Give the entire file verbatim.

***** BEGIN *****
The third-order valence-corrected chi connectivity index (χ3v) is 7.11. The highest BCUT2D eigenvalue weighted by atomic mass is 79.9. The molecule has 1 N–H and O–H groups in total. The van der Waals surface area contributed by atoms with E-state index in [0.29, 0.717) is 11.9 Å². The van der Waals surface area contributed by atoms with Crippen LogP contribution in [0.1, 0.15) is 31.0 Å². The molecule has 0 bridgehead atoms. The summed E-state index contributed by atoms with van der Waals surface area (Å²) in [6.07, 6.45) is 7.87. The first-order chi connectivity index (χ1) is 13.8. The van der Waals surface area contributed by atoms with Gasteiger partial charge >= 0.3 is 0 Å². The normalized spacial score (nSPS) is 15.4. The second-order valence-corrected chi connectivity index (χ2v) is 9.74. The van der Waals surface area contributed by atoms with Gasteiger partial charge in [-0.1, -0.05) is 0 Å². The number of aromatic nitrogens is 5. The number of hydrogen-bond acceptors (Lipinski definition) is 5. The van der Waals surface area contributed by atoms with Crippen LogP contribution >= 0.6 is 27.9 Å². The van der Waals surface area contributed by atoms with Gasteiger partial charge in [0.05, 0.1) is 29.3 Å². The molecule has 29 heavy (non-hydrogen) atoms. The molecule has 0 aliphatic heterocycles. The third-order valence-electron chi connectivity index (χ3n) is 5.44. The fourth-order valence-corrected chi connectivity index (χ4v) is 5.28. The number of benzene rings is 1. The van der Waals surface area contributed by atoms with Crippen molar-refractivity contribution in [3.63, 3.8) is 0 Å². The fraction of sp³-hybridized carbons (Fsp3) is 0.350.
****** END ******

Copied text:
The third-order valence-corrected chi connectivity index (χ3v) is 7.11. The highest BCUT2D eigenvalue weighted by atomic mass is 79.9. The molecule has 1 N–H and O–H groups in total. The van der Waals surface area contributed by atoms with E-state index in [0.29, 0.717) is 11.9 Å². The van der Waals surface area contributed by atoms with Crippen LogP contribution in [0.1, 0.15) is 31.0 Å². The molecule has 0 bridgehead atoms. The summed E-state index contributed by atoms with van der Waals surface area (Å²) in [6.07, 6.45) is 7.87. The first-order chi connectivity index (χ1) is 13.8. The van der Waals surface area contributed by atoms with Gasteiger partial charge >= 0.3 is 0 Å². The normalized spacial score (nSPS) is 15.4. The second-order valence-corrected chi connectivity index (χ2v) is 9.74. The van der Waals surface area contributed by atoms with Gasteiger partial charge in [-0.1, -0.05) is 0 Å². The number of aromatic nitrogens is 5. The number of hydrogen-bond acceptors (Lipinski definition) is 5. The van der Waals surface area contributed by atoms with Crippen LogP contribution >= 0.6 is 27.9 Å². The van der Waals surface area contributed by atoms with Gasteiger partial charge in [0.05, 0.1) is 29.3 Å². The molecule has 29 heavy (non-hydrogen) atoms. The molecule has 0 aliphatic heterocycles. The third-order valence-electron chi connectivity index (χ3n) is 5.44. The fourth-order valence-corrected chi connectivity index (χ4v) is 5.28. The number of benzene rings is 1. The van der Waals surface area contributed by atoms with Crippen molar-refractivity contribution in [3.63, 3.8) is 0 Å². The fraction of sp³-hybridized carbons (Fsp3) is 0.350.